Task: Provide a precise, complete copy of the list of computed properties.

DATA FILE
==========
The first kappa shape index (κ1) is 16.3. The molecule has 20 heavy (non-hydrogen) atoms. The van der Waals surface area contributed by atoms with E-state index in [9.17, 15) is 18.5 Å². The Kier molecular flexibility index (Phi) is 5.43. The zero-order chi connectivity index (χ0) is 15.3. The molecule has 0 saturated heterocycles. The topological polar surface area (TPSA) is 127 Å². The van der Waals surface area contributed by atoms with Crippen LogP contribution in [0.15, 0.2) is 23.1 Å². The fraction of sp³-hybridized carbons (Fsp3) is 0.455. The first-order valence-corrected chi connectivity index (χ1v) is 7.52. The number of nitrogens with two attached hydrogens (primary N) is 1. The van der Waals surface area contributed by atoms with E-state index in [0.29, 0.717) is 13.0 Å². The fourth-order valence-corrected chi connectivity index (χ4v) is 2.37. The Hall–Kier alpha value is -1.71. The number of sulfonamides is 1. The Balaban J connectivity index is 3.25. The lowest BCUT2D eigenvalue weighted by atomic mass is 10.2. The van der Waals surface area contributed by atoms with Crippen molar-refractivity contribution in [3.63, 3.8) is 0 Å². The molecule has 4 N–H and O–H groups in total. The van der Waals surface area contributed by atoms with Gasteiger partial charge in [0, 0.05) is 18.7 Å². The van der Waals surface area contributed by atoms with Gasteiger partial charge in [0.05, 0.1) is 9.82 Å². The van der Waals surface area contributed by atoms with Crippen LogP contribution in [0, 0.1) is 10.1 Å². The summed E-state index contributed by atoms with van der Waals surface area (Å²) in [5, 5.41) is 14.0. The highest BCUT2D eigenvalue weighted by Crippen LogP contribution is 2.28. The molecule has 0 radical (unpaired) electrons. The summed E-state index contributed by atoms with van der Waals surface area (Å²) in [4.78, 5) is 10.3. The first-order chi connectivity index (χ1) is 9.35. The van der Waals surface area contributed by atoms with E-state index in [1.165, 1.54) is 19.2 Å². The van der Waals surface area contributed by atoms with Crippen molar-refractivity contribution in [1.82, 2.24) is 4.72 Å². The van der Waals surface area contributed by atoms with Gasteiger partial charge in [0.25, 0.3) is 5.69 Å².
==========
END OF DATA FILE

The first kappa shape index (κ1) is 16.3. The molecule has 20 heavy (non-hydrogen) atoms. The van der Waals surface area contributed by atoms with E-state index in [9.17, 15) is 18.5 Å². The Kier molecular flexibility index (Phi) is 5.43. The zero-order chi connectivity index (χ0) is 15.3. The molecule has 0 saturated heterocycles. The topological polar surface area (TPSA) is 127 Å². The van der Waals surface area contributed by atoms with Crippen LogP contribution in [0.15, 0.2) is 23.1 Å². The fraction of sp³-hybridized carbons (Fsp3) is 0.455. The first-order valence-corrected chi connectivity index (χ1v) is 7.52. The number of nitrogens with two attached hydrogens (primary N) is 1. The van der Waals surface area contributed by atoms with E-state index in [0.29, 0.717) is 13.0 Å². The fourth-order valence-corrected chi connectivity index (χ4v) is 2.37. The Hall–Kier alpha value is -1.71. The number of sulfonamides is 1. The Balaban J connectivity index is 3.25. The lowest BCUT2D eigenvalue weighted by atomic mass is 10.2. The van der Waals surface area contributed by atoms with Crippen molar-refractivity contribution in [3.63, 3.8) is 0 Å². The molecule has 4 N–H and O–H groups in total. The van der Waals surface area contributed by atoms with Gasteiger partial charge in [0, 0.05) is 18.7 Å². The van der Waals surface area contributed by atoms with Gasteiger partial charge in [0.05, 0.1) is 9.82 Å². The van der Waals surface area contributed by atoms with Crippen LogP contribution in [0, 0.1) is 10.1 Å². The summed E-state index contributed by atoms with van der Waals surface area (Å²) in [5, 5.41) is 14.0. The highest BCUT2D eigenvalue weighted by Crippen LogP contribution is 2.28. The molecule has 0 radical (unpaired) electrons. The summed E-state index contributed by atoms with van der Waals surface area (Å²) in [4.78, 5) is 10.3. The first-order chi connectivity index (χ1) is 9.35. The van der Waals surface area contributed by atoms with E-state index in [1.165, 1.54) is 19.2 Å². The van der Waals surface area contributed by atoms with Crippen molar-refractivity contribution in [1.82, 2.24) is 4.72 Å². The van der Waals surface area contributed by atoms with Gasteiger partial charge in [0.25, 0.3) is 5.69 Å².